Back in 1558, Sir Thomas Gresham, who was the financial agent for Queen Elizabeth I, articulated what was to become known as “Gresham’s law.” The law has it that “bad money drives out good.”
He was talking about physical currency.
One way to think about this is to take a quarter out of your pocket (assuming that you’re reading this in the U.S.; if not, it doesn’t make any difference although it will be less physically obvious).
When you look at the coin edge-on you see a sandwich of materials. There is a copper center covered by two shiny layers.
Said quarter is 91.67 percent copper. The shiny stuff is nickel and it makes up the remainder.
Prior to 1964 quarter were made of silver.
So in Gresham’s law, the “bad money”—the metal sandwich—drives out the “good,” the silver, which has a much higher value in terms of the metal alone. Almost as soon as the cupronickel quarters appeared the silver quarters disappeared. Some were saved by coin collectors. Some, no doubt, were melted down (which, by the way, is illegal) and sold as metal.
What does any of this have to do with music?
Well, consider this.
The internet has allowed an explosion in the number of people who can record and distribute music without the gatekeepers that kept control of things that you would or wouldn’t hear, be those people at record companies or at radio stations. It seems somewhat quaint now that some people from some record companies paid off some people at radio stations to give audible visibility to acts.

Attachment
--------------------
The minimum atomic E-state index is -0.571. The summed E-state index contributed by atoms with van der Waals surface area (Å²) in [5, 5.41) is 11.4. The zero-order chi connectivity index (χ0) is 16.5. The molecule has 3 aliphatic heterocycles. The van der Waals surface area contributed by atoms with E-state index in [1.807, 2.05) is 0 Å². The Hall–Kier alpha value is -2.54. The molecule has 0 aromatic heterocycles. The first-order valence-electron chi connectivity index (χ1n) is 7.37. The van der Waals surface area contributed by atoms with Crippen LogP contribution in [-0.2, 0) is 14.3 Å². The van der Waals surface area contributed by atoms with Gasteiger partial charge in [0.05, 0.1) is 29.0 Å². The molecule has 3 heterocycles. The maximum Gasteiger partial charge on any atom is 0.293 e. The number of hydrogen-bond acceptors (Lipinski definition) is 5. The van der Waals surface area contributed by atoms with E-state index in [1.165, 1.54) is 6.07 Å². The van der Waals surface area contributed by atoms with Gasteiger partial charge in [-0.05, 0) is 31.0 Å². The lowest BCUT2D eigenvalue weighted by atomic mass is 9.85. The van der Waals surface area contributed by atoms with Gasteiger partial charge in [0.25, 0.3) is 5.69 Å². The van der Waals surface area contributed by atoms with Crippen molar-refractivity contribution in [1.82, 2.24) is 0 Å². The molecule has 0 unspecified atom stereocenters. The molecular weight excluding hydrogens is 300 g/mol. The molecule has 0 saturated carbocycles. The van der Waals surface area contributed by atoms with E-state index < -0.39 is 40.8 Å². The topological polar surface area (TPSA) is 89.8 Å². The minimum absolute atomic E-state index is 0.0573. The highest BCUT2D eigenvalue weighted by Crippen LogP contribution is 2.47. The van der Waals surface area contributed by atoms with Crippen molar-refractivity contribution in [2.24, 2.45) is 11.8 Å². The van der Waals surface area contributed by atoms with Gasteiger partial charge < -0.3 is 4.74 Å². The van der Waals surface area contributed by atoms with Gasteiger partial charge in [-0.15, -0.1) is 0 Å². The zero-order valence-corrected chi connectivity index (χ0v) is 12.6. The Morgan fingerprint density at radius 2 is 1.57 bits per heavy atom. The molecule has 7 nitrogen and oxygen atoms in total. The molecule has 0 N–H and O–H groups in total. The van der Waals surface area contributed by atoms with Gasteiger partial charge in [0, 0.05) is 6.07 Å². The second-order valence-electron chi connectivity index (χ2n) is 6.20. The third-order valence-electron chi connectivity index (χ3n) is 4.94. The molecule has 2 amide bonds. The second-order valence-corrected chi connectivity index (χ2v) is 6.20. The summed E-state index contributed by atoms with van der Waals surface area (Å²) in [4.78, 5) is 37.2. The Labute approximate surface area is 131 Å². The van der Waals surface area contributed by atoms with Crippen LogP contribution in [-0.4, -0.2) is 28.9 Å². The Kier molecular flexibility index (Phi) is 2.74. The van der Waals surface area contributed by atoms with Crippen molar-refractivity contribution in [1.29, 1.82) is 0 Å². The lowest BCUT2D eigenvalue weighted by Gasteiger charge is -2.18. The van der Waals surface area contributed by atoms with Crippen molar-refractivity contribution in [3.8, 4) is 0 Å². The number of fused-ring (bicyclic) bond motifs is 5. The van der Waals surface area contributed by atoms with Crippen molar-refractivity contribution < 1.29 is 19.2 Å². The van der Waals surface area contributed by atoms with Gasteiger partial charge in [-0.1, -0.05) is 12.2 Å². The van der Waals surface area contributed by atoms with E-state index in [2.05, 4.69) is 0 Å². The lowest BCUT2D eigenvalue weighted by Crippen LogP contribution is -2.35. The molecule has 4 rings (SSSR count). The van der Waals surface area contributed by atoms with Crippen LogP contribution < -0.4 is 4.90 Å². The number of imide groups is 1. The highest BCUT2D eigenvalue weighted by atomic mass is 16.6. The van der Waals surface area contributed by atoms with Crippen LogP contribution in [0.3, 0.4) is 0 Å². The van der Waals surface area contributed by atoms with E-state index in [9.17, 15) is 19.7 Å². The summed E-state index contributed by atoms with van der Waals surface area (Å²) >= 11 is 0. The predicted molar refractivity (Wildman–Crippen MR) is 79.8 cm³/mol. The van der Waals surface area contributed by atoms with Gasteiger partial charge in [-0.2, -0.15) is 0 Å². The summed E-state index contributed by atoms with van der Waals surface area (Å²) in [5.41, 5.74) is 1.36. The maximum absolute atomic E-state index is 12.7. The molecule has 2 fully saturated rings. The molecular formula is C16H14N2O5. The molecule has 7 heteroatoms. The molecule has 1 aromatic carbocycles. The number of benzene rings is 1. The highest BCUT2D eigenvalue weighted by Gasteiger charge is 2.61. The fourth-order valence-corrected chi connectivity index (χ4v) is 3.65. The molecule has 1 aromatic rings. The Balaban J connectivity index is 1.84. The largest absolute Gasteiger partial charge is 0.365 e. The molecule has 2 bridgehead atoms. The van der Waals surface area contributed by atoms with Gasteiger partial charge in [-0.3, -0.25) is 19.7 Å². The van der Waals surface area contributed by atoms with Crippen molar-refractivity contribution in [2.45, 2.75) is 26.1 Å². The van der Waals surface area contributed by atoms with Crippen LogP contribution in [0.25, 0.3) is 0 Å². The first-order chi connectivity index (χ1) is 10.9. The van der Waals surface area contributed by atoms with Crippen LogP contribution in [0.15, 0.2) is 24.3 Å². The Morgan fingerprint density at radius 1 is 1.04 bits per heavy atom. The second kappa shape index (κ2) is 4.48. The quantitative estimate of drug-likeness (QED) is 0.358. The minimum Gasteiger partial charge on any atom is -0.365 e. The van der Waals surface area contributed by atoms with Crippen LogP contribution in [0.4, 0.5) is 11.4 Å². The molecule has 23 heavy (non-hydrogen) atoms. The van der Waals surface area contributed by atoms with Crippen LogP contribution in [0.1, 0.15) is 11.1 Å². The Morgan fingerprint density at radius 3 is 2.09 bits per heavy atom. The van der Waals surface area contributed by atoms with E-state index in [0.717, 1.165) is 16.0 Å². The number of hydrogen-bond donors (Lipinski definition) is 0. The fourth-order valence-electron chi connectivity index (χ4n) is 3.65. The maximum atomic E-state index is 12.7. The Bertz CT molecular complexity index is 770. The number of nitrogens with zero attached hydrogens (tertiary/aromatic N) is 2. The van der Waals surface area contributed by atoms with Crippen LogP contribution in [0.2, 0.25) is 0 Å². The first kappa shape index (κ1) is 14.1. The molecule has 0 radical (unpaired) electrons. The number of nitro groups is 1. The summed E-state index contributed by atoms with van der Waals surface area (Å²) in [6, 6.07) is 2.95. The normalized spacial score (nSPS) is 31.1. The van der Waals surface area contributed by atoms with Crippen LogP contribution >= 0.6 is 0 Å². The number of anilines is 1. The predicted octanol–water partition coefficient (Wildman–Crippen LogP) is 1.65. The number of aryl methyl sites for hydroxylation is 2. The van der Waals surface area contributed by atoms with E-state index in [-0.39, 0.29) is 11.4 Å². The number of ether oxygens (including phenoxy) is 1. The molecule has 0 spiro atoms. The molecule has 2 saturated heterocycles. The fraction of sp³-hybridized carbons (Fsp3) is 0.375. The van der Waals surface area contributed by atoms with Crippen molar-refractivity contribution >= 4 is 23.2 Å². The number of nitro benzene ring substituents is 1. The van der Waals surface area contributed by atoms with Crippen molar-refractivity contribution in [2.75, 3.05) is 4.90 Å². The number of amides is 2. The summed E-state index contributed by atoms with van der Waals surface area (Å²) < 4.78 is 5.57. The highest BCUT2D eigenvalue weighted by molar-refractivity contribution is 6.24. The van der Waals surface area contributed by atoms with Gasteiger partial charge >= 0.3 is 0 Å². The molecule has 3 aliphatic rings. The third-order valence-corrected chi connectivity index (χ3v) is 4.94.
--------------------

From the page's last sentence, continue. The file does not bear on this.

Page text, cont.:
Get a Mac. Get GarageBand. And there are countless variants and methods that one can use to create their own music, just as there are endless outlets for those who are interested in sharing their written musings.
Everyone into the pool!
Earlier this year, Billboard ran numbers of the views of some of the top music videos on YouTube. The digits are nothing if not startling.
Let’s say that those three videos were viewed for one minute each. That’s 7,524,941,058 minutes. Or 14,317 years.
To be sure none of those videos were made by anyone in a garage. But there are those, too. And YouTube is just one outlet.
The internet may be infinite. But any of us only has a certain amount of time available to listen to music.
Now isn’t it conceivable that given the explosion of the amount of music that the “bad” will drive out the “good”?
This is not to make an argument for A&R people to return with big wads of cash or baggies of something else and the resurrection of terrestrial radio stations in each and every locale in multiples. Nor is it a plea to wind back the available tech that make it much easier to produce and record music.
But it is a call for people to be aware that there is a lot out there that isn’t worth their limited funds of time and that they actually need to make efforts to find the good. The bad will find you.